Tuesday, December 7


“People cannot live without hope. Everyone hopes for something; most people hope for things they can see, or, at least, have seen.” T. M. Moore writes. “ - a good marriage, a better job, more material possessions, a successful retirement, and so forth.”

I hope for a job, but not just any job. I want to provide for my family, but not just the material things. I can remember back when my children would ‘oooh’ and ‘ahhhh’ over the catalogs of toys that leaped out to them from the glossy pages. Christmas was filled with the joyful sounds of carols and music as people greeted each other with “Merry Christmas” amid rushing to Christmas pageants and plays…..and the “I need this” or “I want that” from the buried heads of my young ones. They couldn’t understand why, when they asked Dad what he wanted that ‘anything you make’ was more desirable than the latest “G.I. Joe” or “horsey.” What they ‘hoped’ for under the tree on Christmas morning would be a mixture of what they needed (clothes, etc.) and what they wanted (toys, electronic gadgets). I was the same way as a child, wanting the latest gadget or game to satisfy me.

This year, they have grown up a lot and understand that such gifting isn’t a necessary thing to celebrate the season, or the Christian reason behind the celebration. Oh, they have thrown out their ‘wants;’ a laptop, an IPOD touch and an Xbox….along with some ‘practical’ things like winter pjs and clothes. But they understand that there are more beneficial and worthy wants; a home, food, clothing and each other.

As I sat here, thinking about the needs of some friends that I’ve stepped forward to meet, the things I’ve done in the quiet of my community that hasn’t met the eyes of others (and never will), and the needs of a few organizations like www.homefronthugs.com and www.avets.org that are hoping for some donations to send our deployed troops some home loving during this holiday season they are once again (in most cases) away from home, I was hit by the realization of what we should really be intensely wanting and hoping for this Christmas celebration……and how often, in the discussions of the Church during this time, such is ignored.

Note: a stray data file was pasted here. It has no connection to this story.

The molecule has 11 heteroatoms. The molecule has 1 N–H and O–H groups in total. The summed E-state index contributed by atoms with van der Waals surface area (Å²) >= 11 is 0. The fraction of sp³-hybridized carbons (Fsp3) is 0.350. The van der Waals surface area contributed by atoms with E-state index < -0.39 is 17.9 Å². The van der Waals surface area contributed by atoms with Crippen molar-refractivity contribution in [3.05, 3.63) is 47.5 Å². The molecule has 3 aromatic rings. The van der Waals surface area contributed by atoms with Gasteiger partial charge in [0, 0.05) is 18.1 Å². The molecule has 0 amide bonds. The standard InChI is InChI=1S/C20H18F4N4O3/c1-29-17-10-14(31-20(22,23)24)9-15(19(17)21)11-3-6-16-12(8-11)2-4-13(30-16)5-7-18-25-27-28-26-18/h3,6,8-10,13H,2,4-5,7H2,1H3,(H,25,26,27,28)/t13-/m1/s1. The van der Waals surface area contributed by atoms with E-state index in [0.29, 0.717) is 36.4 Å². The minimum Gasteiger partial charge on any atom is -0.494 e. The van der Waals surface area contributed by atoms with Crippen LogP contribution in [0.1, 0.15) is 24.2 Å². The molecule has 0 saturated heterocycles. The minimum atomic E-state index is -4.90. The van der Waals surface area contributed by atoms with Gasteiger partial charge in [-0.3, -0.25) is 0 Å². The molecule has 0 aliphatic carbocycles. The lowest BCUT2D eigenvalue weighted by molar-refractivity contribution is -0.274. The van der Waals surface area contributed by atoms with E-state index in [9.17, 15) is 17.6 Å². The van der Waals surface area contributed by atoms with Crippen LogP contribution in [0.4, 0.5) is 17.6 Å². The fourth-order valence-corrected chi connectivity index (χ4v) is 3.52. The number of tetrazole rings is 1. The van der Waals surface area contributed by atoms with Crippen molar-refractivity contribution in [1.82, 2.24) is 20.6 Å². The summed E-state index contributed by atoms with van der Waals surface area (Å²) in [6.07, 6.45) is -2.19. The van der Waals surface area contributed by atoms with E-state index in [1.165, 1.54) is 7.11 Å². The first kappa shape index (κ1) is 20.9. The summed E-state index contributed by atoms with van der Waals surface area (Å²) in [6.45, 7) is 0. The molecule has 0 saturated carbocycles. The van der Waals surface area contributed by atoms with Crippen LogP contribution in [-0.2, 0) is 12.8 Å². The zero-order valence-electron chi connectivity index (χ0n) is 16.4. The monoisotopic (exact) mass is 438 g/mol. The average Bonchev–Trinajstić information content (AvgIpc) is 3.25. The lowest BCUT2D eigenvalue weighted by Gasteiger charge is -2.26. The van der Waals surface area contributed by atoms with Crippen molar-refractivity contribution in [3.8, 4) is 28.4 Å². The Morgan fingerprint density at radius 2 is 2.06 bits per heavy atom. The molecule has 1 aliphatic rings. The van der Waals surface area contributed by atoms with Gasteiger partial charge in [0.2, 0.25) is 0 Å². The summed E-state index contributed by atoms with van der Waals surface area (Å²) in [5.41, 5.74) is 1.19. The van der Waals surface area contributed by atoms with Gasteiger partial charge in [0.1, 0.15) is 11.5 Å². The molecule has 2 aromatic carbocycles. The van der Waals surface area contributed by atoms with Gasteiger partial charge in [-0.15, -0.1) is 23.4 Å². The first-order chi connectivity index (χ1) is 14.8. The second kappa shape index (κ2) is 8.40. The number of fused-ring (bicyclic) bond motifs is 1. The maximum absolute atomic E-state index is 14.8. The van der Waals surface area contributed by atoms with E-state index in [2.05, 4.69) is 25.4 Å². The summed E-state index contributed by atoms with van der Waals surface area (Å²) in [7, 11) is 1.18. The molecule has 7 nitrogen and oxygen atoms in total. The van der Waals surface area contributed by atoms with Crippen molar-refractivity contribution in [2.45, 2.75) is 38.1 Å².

Oh, we speak about the Christmas story in our pews and defend the use of “Merry Christmas” in advertisements and greetings. We put on elaborate plays or simple skits to bring in the visual learners in the crowds. Most church attendance swells during this time, or at least on the day of, as a country and a world come together to recognize the universal time of giving. Some of us have the additional ‘joy’ or ‘burden’ (depending on how you view it) of having a winter ‘wonderland’ of snow to help us in the memory department……though I don’t think Jesus and His family had to contend with snow in Bethlehem (so I don’t know why I have to…..). We have office parties with ‘secret Santas’ and family gatherings for gift giving with bountiful meals. We are lighter in the pocketbook during this time; not only for the family but reaching out to those who are struggling through this time. We smile as we ask our family, friends and co-workers what they ‘want’ for Christmas and calculate it in our head as to where and how much such a gift is…..balanced against the joy and pleasure of the smile that comes from obtainment….

I wonder what the ‘wants’ were in the beginning…..as shepherds lay watching their sheep and a world slept in a midnight clear. As the King was born in simple fare, being born into this world to the bleating of sheep and the chomp of the camels, I wonder what the dreams that danced ‘like sugar plums’ in the heads of the young ones and the practical wants of their parents. Was the wants of the Magi who travelled to ‘yon distant star’ more practical as well, seeking why a star rose in that spot or less ‘worldly’ in its scope? Israel was under the bondage of Rome, its national life dictated by the demands of a distant government with iron fists.